Issue 2:1 | Poetry | John Kitterman
Daybreak rumbled into the house on the hill
louder than cats playing,
more like a body falling down the stairs.
“Something’s up there,” the new wife whispered,
summoning the landlord’s tale about the last tenant
and her invisible children.
Suddenly he found himself outside in his pajamas
on the wet grass, staring at the roof.
Four and twenty buzzards were lined up on the beam,
going about the business
of ridding the world of death.
This must be a dream, he thought.
Shifting from side to side like parakeets,
they gripped the house with such certitude
that he was folded into their secret.
When you can see that far death
shrinks in importance,
until the evidence disappears entirely
and marriage is again an Eden.
She watched him through the bedroom window
gather a small bourn of stones in his palm
and heave them at the sky,
then closed the curtain abruptly
before the avalanche of feathers.
A poem is not the door to a bedroom.
At most, it could be slipped
Under a door, a route
A tragic girl once took in a Thomas Hardy novel.
But this is not 1890.
Words must risk their lives now
Like terrorists driving a truckload of explosives,
Or like moonlight piercing
A body in an airless house where cats hiss.
These flickering TV images find me out
In corners where I hide scraps of paper.
There is no escaping them.
My hands I call Guilt and Anxiety;
They shake at the gunfire of my heart.
The cats know I am falling apart.
Soon they will carry off
My nerves into their wilderness,
Where there is no forgiveness.
One thing I cannot do—
Describe the curve of that hill
I could as easily describe
the sheets where my wife once slept against me,
the scapula’s curve,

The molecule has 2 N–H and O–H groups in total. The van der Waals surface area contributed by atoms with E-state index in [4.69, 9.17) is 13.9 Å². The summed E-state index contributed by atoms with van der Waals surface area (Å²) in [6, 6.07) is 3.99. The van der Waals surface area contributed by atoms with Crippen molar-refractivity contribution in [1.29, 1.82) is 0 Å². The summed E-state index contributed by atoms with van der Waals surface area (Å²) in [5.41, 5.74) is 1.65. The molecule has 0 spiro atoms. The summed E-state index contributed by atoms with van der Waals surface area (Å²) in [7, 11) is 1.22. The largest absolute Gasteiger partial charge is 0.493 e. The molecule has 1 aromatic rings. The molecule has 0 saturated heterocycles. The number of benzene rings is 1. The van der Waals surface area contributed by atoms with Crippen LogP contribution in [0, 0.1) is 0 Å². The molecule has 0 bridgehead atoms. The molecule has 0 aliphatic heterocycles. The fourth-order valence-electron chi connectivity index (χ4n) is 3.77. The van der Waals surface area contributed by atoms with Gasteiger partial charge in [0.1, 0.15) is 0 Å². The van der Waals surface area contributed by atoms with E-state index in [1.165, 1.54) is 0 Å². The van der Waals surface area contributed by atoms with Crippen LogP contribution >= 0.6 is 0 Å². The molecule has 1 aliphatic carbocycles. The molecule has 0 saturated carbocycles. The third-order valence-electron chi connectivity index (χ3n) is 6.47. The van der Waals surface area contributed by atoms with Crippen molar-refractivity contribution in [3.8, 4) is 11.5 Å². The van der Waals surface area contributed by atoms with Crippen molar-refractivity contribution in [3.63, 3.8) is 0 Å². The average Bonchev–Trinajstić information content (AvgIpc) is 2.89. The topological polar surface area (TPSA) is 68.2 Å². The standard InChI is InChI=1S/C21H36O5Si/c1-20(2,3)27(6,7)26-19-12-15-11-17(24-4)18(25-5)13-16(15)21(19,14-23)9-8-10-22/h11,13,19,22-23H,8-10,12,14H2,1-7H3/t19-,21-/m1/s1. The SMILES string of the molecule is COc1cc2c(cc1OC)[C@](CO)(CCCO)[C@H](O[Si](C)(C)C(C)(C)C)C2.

dark against the unplowed white field
of our bed.
If the words would come, I think,
I could make love to her again.
Instead, this poem wraps me like a hairshirt
against the punishment of winter,
burns my skin like tulips we planted,
and the hill humps under the cover of sky
turning its gaze another way.
WHAT PETS KNOW
Each morning I wake to green pools:
The cat enthroned on my chest,
Staring into my eyes.
Pasht on a sarcophagus.
From the Nile mud
I rise like Pharoah.
When I opened the chest
She leaped out like a soul.
I bent over my desk
And she dropped from the bookcase
Like an avenging cloud.
The dog too has his ways.
Epileptic, he whirls around the living room
Until I am a blur
And he falls on his side in seizure.
I did the same thing as a kid,
Spinning in the yard until clouds caught my motion.
Since you left,
His eyes follow my every move.
On our midnight walks,
He treads the cat’s shadow
As she balances the fence,
And neither seems disturbed
When the moon pierces me with its shrieking.
Later when I have gone to bed he steals my socks,
As if I could not walk away barefoot.
I sleep deeply
And am not afraid to dream
Of absences, knowing
They are there in the dark,
Guarding the tomb.